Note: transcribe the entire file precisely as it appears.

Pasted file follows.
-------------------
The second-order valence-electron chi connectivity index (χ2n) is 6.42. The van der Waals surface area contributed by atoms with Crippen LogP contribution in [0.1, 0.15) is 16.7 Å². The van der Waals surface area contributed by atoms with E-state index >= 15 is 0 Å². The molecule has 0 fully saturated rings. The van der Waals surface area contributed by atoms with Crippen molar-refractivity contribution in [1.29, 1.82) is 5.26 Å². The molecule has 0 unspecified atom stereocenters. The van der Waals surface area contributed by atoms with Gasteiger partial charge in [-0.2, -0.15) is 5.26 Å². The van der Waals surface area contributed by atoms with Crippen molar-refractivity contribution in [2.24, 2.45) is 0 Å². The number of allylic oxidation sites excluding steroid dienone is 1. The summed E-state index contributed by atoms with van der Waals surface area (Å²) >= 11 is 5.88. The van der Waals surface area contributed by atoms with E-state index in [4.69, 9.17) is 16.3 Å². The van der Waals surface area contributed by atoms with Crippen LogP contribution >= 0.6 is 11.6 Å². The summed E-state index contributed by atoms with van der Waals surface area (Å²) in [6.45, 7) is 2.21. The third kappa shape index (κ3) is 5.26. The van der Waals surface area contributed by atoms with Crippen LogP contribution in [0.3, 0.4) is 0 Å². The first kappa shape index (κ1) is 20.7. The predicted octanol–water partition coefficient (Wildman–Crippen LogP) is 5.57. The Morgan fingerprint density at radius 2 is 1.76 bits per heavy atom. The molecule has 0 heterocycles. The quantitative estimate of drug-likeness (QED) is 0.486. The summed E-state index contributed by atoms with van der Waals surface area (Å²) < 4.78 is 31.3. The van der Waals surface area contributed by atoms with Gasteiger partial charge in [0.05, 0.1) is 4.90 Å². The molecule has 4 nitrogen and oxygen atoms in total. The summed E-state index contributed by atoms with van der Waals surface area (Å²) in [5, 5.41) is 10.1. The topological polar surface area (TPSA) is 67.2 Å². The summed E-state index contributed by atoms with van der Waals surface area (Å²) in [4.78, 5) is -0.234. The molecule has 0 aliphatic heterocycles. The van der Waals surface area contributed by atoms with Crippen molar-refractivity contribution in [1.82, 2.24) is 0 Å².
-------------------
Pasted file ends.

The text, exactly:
The second-order valence-electron chi connectivity index (χ2n) is 6.42. The van der Waals surface area contributed by atoms with Crippen LogP contribution in [0.1, 0.15) is 16.7 Å². The van der Waals surface area contributed by atoms with E-state index >= 15 is 0 Å². The molecule has 0 fully saturated rings. The van der Waals surface area contributed by atoms with Crippen molar-refractivity contribution in [1.29, 1.82) is 5.26 Å². The molecule has 0 unspecified atom stereocenters. The van der Waals surface area contributed by atoms with Gasteiger partial charge in [-0.2, -0.15) is 5.26 Å². The van der Waals surface area contributed by atoms with Crippen molar-refractivity contribution in [2.24, 2.45) is 0 Å². The number of allylic oxidation sites excluding steroid dienone is 1. The summed E-state index contributed by atoms with van der Waals surface area (Å²) >= 11 is 5.88. The van der Waals surface area contributed by atoms with E-state index in [4.69, 9.17) is 16.3 Å². The van der Waals surface area contributed by atoms with Crippen LogP contribution >= 0.6 is 11.6 Å². The summed E-state index contributed by atoms with van der Waals surface area (Å²) in [6.45, 7) is 2.21. The third kappa shape index (κ3) is 5.26. The van der Waals surface area contributed by atoms with Crippen LogP contribution in [0.3, 0.4) is 0 Å². The first kappa shape index (κ1) is 20.7. The predicted octanol–water partition coefficient (Wildman–Crippen LogP) is 5.57. The Morgan fingerprint density at radius 2 is 1.76 bits per heavy atom. The molecule has 0 heterocycles. The quantitative estimate of drug-likeness (QED) is 0.486. The summed E-state index contributed by atoms with van der Waals surface area (Å²) < 4.78 is 31.3. The van der Waals surface area contributed by atoms with Gasteiger partial charge in [0.05, 0.1) is 4.90 Å². The molecule has 4 nitrogen and oxygen atoms in total. The summed E-state index contributed by atoms with van der Waals surface area (Å²) in [5, 5.41) is 10.1. The topological polar surface area (TPSA) is 67.2 Å². The summed E-state index contributed by atoms with van der Waals surface area (Å²) in [4.78, 5) is -0.234. The molecule has 0 aliphatic heterocycles. The van der Waals surface area contributed by atoms with Crippen molar-refractivity contribution in [1.82, 2.24) is 0 Å².